Service sector

Soaring inflation leads to a sharp slowdown in the UK services sector

Britain’s services sector posted its worst performance in more than a year last month as soaring inflation weighed on consumer demand.

The closely watched IHS Markit/CIPS UK services PMI survey came in at 53.4 in May, after falling to 58.9 in April.

Any score above 50 indicates growth in the sector.

However, it was the weakest figure since February 2021 as companies pointed to “weak business and consumer confidence” due to worries about the economic outlook.

Tim Moore, chief economics officer at S&P Global Market, said: “The May data illustrates a worrying combination of slower growth and higher prices in the UK services sector.

“The latest wave of input cost inflation was the strongest since this index began in July 1996, while the monthly loss of momentum for expanding business activity was a survey record in outside of lockdown periods.”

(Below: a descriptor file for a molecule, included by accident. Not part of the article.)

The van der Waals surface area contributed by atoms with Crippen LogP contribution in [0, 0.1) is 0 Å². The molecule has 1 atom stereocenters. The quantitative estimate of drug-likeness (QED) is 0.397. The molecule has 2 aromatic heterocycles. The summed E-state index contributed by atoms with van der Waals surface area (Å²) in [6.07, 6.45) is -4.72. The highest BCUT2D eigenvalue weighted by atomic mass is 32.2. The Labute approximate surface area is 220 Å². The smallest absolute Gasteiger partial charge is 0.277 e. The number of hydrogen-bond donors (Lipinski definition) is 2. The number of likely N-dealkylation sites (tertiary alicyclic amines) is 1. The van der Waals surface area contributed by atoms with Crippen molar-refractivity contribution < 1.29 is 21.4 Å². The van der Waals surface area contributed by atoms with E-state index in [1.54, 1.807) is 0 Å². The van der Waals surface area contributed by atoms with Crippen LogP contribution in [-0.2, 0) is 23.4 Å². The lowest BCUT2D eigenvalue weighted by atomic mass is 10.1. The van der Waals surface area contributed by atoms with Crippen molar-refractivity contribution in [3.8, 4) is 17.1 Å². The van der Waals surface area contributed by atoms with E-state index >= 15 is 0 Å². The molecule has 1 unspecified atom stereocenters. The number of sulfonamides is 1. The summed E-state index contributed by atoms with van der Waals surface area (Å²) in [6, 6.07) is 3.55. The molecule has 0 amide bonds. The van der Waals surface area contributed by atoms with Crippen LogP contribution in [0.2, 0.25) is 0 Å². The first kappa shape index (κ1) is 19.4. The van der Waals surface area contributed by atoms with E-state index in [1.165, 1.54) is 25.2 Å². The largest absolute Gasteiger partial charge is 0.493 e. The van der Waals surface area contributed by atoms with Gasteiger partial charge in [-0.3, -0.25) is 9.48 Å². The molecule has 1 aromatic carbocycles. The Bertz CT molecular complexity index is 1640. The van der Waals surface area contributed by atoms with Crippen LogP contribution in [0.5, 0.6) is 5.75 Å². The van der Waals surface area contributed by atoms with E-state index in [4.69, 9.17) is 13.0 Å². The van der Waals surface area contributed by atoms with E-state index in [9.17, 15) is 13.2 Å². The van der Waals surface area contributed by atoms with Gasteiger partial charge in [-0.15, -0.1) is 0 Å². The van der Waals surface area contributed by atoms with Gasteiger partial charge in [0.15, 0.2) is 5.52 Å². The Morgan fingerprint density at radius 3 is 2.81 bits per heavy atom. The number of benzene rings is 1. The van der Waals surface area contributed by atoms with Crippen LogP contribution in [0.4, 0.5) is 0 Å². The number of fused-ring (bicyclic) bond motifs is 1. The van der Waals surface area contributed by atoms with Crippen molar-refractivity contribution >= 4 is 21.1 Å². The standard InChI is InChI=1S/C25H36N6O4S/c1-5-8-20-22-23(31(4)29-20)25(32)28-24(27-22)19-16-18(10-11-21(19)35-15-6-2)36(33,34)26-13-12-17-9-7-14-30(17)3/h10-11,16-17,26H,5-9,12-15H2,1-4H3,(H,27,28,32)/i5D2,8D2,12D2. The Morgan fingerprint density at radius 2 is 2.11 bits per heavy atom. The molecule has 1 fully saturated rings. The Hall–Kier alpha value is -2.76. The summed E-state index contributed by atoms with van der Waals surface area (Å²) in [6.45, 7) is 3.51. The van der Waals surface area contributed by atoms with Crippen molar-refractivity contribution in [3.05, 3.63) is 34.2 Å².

Service companies surveyed have witnessed “escalating costs for energy, fuel and raw materials”, while wages have also risen.

About 70% of businesses reported an increase in their average costs since the previous month.

The May data also highlighted a record increase in prices charged by service providers to customers, which they said affected demand.

In addition, the report signals a slowdown in new order growth in the sector, with the rate of new business expansion falling to its lowest level since December last year.

Nevertheless, companies also reported another robust improvement in the workforce for the month.

Duncan Brock, group director at the Chartered Institute of Procurement & Supply, said: ‘One bright spot was the high employment levels.

“Job seekers always had a choice of group in terms of roles and salaries demanded, but as capacity levels are reached and new order gaps emerge, the window of opportunity begins to close. .

“The sharp drop in the overall index is concerning and was reflected in sector optimism, which was at its lowest since the peak of the pandemic in October 2020.

“Recession fears grow and deepen as we realize that 2022, as a year of steady recovery, has yet to materialize.”